MONEY & TRAGEDY | Tracking donations during natural disasters

MONEY & TRAGEDY | Tracking donations during natural disasters

BALTIMORE (WBFF) - FOX45's Crime & Justice reporter Joy Lepola tracked the trail of donor dollars to natural disasters, and the disruption to big charities that could impact how the money is spent.

In flood-ravaged Texas, charities got millions of dollars from donors who wanted to help families like the McLawlons.

"We just packed our bags; we just went," they said.

Floods from Hurricane Harvey almost destroyed their Houston home.

"I mean, it's devastating see your baby blocks floating through sewage water, you know," said Rachel McLawlon.

The Red Cross provided the family with $400 in relief assistance.

"Our intent is not to just go hand out financial assistance but to have an organized approach," explained the Red Cross.

Based on a report the Red Cross recently published in the first month after Harvey, the organization raised $450 million in donations.

FOX45 asked how much of that money actually went directly to those relief efforts.

The organization said "when someone donates..., on average 91 percent of every dollar given goes directly to the clients we're trying to serve."

Four cents of each dollar went to administrative costs and five cents to fundraising.

Nine cents may not sound like much but in Harvey relief alone, $31.5 million has gone toward overhead costs. Another $160 million has been set aside for long-term recovery programs.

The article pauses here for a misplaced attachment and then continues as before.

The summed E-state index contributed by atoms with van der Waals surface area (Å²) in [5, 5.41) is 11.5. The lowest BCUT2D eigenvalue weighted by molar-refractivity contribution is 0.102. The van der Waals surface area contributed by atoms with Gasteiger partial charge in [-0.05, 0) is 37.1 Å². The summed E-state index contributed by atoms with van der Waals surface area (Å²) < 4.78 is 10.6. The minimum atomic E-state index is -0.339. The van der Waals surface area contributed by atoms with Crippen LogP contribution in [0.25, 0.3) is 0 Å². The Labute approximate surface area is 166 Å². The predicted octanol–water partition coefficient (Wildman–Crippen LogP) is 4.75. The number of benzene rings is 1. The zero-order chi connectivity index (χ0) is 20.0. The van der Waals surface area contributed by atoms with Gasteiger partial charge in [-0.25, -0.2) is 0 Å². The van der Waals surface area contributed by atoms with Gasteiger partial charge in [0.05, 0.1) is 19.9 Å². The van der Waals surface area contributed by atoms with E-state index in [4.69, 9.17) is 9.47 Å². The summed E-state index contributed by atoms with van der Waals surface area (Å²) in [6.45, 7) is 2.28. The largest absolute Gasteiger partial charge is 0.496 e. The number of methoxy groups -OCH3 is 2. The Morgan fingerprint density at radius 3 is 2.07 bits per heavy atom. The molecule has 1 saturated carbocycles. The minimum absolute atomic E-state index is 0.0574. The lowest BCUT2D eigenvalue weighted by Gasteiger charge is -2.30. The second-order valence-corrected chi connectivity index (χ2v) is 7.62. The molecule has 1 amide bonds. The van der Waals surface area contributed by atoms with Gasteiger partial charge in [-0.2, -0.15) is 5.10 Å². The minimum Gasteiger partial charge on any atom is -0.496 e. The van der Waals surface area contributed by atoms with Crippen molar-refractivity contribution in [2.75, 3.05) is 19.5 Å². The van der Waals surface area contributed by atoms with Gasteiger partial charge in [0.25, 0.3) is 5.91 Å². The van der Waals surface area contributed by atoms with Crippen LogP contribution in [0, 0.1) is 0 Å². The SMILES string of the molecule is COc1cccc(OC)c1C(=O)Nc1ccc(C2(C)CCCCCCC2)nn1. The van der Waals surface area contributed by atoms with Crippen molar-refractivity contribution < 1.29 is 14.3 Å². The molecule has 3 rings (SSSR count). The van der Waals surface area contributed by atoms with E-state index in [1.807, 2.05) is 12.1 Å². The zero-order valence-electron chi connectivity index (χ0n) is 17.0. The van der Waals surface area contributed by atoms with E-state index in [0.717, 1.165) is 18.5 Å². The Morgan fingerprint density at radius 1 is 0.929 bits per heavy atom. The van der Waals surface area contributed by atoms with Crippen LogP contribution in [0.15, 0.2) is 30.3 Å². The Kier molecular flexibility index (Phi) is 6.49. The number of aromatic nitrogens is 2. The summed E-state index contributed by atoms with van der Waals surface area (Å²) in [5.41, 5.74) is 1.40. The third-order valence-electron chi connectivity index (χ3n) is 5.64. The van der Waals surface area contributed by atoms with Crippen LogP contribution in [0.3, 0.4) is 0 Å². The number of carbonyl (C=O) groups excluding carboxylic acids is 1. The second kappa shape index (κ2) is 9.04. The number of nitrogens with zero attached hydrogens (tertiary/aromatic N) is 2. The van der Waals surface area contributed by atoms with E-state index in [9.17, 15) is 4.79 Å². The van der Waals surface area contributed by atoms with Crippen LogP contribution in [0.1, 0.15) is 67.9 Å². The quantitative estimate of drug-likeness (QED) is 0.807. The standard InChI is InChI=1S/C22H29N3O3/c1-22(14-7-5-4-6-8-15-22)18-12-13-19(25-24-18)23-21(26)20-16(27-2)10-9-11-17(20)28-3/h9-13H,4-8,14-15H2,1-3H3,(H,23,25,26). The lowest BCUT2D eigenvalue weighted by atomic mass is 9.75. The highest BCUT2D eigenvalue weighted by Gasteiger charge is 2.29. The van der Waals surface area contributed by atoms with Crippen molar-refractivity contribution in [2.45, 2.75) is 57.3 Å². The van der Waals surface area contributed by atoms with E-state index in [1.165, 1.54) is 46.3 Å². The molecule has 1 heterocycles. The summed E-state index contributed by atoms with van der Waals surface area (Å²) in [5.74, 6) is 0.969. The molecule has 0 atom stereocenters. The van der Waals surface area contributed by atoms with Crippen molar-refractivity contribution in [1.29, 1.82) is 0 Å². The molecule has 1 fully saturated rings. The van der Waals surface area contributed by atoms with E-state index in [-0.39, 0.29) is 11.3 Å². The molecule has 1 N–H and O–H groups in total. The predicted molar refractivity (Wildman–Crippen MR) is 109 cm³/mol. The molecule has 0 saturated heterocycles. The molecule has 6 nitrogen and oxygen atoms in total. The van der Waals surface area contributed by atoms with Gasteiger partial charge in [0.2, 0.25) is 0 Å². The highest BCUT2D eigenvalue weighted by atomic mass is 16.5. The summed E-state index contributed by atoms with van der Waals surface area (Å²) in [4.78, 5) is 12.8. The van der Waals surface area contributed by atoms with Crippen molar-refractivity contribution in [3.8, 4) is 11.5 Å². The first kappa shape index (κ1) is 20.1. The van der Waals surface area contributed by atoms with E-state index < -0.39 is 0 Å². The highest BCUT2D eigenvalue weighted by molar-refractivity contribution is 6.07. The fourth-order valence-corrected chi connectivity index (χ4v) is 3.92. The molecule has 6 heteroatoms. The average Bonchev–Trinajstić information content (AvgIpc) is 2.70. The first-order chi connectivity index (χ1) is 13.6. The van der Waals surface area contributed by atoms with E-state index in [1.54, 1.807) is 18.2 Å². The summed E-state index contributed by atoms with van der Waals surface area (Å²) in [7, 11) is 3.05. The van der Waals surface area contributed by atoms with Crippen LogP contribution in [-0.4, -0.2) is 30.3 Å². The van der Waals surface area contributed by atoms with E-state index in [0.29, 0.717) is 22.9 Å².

The Red Cross was criticized after a major earthquake in Haiti, when people accused the charity of funneling relief money to other needs in the organization.

Watchdog group Charity Navigator analyzed the finances of non-profits.

Charities got $390 billion last year, according to Charity Navigator, which ranks charities based on their spending habits.

While the Red Cross spends nine cents on administrative costs, the Salvation Army spends nearly twice that much.

Catholic Relief Services spends six cents on fundraising and administrative costs.

Even before recent natural disasters, some donors had started to doubt how their donations were spent.

While accountability and transparency are just as important to donors as it was years ago, donors expect more than a tax form or star rating as evidence their money is being spent on what matters to them.

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